How to Dye Glass


Clear glass can be dyed to look like pale sea glass in colors like light blue, teal, and green. Whether you want to create blue mason jars or a colorful lighting fixture, dyeing the surface of the glass requires only a few supplies, a few minutes of work, and extra drying time. You can dye any type of clear glass with waterproof paint or food coloring. Coloring glass with food coloring is faster and less expensive; however, it should not be used with glass that will get wet.

Part 1
Painting Waterproof Glass

Painting Waterproof Glass on How to Dye Glass

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The process of dyeing glass can get messy, so it’s best to lay down a few sheets of newspaper before you start using the dye. Work in a well-ventilated area, like a garage with the outside door open or a room with 2–3 open windows. This will keep you from inhaling paint fumes. Also wear clothes that can get dirty to make sure you don’t ruin your favorite shirt if you accidentally splash some dye onto it.

Painting Waterproof Glass on How to Dye Glass

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If you’re new to glass coloring, mason jars are a great type of glass to start with. The glass that you choose must be clear. Glass paint can be used to color glass that will get wet (e.g., mason jars that you’re planning to use as drinking glasses). It’s also a more permanent method of coloring glass than using food coloring.[1] These methods don’t work for dyeing glass surfaces that are used for eating. However, you can dye the opposite side of serving trays, pitchers, and decanters that can be washed by hand.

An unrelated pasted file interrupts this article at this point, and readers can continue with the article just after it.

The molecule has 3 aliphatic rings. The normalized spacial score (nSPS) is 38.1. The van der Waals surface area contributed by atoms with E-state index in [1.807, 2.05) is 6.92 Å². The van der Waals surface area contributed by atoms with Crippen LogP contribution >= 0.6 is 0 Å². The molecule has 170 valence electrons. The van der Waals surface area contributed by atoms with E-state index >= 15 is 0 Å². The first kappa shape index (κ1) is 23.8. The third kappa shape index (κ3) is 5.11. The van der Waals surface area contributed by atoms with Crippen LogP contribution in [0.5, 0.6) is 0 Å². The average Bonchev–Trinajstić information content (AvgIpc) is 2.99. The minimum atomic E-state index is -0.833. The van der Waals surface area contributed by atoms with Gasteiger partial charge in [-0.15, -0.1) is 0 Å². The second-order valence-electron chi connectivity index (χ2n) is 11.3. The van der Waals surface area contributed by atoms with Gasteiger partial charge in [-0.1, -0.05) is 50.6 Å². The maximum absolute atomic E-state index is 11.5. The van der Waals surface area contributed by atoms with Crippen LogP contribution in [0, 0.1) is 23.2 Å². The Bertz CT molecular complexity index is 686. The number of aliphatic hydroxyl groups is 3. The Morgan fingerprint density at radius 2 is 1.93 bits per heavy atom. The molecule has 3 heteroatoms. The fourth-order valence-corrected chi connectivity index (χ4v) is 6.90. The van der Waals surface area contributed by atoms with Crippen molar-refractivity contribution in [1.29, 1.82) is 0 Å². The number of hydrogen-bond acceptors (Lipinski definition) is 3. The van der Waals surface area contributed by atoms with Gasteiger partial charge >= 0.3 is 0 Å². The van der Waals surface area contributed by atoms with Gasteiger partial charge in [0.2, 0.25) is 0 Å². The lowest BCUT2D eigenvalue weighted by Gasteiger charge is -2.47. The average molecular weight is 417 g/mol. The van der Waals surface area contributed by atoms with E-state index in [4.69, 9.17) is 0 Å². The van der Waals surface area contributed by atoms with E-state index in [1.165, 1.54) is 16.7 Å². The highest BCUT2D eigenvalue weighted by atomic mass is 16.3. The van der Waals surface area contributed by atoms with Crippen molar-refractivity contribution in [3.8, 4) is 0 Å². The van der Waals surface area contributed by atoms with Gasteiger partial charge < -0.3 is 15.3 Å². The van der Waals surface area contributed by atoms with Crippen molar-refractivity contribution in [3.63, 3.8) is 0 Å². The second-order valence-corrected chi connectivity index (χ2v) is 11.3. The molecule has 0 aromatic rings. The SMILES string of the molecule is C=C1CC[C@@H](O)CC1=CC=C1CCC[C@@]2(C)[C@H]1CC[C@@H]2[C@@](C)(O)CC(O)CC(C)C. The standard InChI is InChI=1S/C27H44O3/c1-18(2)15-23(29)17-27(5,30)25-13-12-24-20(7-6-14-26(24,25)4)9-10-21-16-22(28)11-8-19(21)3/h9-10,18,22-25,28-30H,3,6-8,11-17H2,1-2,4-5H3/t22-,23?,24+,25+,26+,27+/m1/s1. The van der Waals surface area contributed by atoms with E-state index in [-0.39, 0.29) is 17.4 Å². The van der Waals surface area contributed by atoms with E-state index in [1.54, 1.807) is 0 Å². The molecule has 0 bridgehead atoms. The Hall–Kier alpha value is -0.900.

Painting Waterproof Glass on How to Dye Glass

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Run the glass through a washing cycle in a dishwasher if possible. This will ensure that all dirt and grime are removed from the interior of the glass before you start to dye it.[2] A bottle-cleaning brush will reach into the bottle to remove food or grease residue. They are available online and in kitchen stores. If you are using a thin bottle that’s too narrow for the cleaning brush to fit into, you may need to soak the bottle in soapy water before rinsing it.

Painting Waterproof Glass on How to Dye Glass

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Visit a nearby craft store or art-supply shop and peruse their glass paint selection. Unless you’re set on only using 1 color, purchase a few so that you can dye your glass surfaces a number of colors. For example, if you’re planning to dye glasses dark green, purchase a couple of complementary colors like dark blue, purple, or yellow. You can use the different colors to give the inside and outside of the glass a different color, or to paint multiple glasses different colors.[3] If you don’t live near a craft-supply store or a hobby shop, you can find a large variety of glass paints in online painting-supply stores. Each bottle usually costs around $5 USD.

Painting Waterproof Glass on How to Dye Glass